God does not just love His select few that have chosen to manifest His will in their life, but those who cannot and those who should. Those who choose not to manifest God’s will through Christ in their life, are those that when in death go into eternal death and sin. Instead of the Calvinist quibbling over who Christ was meant to die for based on it being preordained by God without regard for humankind, I think they would best pursue a better exegesis of John 3:16-18. Harmony is so very clear if theology is grounded in Scripture and the out-of-place hierarchical arrangement of what is either subordinate or complimentary theologies remain in proper order. If they don’t then logical/textual contradictions arise which are explained away by specializing the atonement of  Christ. I do not believe John 3:16-17 would be highlighted when explaining the second and third point of Calvinism. If it is the Calvinist exegete has to face directly that he/she has to explain the contradiction of the utterly superior and established doctrine of John 3:16-17. In other words, how could a specific elect be preordained into salvation by Christ’s sacrifice, if His sacrifice is intended for the world? As a Christian, I would say that yes, casually all can be saved, and that is why we are to preach the Gospel to the ends of the Earth.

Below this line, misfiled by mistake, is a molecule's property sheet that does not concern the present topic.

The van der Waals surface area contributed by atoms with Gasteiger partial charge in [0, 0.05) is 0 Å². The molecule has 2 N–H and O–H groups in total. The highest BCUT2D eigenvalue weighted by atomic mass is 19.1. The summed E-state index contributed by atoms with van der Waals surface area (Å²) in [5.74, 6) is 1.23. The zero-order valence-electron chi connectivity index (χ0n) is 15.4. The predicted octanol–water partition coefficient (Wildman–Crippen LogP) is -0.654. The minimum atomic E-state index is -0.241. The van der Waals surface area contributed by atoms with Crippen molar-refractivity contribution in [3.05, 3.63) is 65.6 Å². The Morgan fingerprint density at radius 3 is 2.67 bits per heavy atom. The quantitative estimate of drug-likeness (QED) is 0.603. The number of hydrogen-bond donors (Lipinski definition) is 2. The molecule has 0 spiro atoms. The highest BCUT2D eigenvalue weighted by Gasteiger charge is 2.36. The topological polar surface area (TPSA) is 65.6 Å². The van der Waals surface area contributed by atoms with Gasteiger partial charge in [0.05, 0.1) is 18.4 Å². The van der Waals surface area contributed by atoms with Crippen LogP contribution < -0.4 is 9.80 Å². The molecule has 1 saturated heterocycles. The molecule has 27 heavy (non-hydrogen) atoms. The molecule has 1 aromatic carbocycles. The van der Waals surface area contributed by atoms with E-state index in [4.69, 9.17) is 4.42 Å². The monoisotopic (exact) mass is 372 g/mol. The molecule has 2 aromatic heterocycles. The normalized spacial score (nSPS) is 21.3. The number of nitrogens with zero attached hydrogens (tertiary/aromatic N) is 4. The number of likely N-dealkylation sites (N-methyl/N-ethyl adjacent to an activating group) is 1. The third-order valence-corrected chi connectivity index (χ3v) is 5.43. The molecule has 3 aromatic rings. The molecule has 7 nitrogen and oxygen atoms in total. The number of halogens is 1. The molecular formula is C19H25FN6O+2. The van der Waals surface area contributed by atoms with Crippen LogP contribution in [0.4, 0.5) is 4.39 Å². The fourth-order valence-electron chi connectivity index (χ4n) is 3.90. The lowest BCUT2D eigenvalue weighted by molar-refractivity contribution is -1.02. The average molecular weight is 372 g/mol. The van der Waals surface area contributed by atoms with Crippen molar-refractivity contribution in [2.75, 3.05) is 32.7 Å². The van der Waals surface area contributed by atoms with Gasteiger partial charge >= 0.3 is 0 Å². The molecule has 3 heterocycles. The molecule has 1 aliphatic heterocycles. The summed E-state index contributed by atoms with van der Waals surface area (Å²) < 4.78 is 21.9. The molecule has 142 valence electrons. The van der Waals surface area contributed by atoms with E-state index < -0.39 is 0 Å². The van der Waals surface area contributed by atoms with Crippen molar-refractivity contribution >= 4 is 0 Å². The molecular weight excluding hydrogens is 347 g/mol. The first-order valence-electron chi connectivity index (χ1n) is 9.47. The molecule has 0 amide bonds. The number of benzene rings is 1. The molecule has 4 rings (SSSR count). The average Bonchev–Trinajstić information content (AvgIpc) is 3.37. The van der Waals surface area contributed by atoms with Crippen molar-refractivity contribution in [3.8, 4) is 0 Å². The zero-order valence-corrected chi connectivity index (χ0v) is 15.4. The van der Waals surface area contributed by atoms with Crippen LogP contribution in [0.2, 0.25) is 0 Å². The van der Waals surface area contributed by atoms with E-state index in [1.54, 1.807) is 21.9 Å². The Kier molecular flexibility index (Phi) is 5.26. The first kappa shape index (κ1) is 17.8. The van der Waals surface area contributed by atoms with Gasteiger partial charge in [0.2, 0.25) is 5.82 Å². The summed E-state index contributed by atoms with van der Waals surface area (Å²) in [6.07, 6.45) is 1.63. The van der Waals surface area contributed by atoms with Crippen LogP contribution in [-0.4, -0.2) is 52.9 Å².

You can also look at Christ’s salvation as a cause and effect. This can be likened into a logical argument if you look at the purpose of a book. A book has a fundamental superior cause or purpose. Its purpose is to be read, by well, everybody in the world. I don’t know a single author that wouldn’t want that! Similarly Christ’s sacrifice is to be considered truth, for well, everyone! Will the book be read by everyone? No. But attempts can be made, by say for instance putting it on the Internet so that it maybe accessible to anybody who wishes to look at it. Likewise will Christ’s sacrifice or the effect of His purpose be chosen as truth by all? No, but the effect does not change the original purpose. The Christian church for Christ, much like the Internet for the book, can spread His Gospel far and wide enough so that all may have a chance and choose by free will to accept. The Calvinist might say that the original purpose was obviously only for the few that will ultimately choose for Christ, this is acceptable, but MUST remain dependent upon the free will of man. God did not determine the elect outside of the consideration of the totality of every mans free will.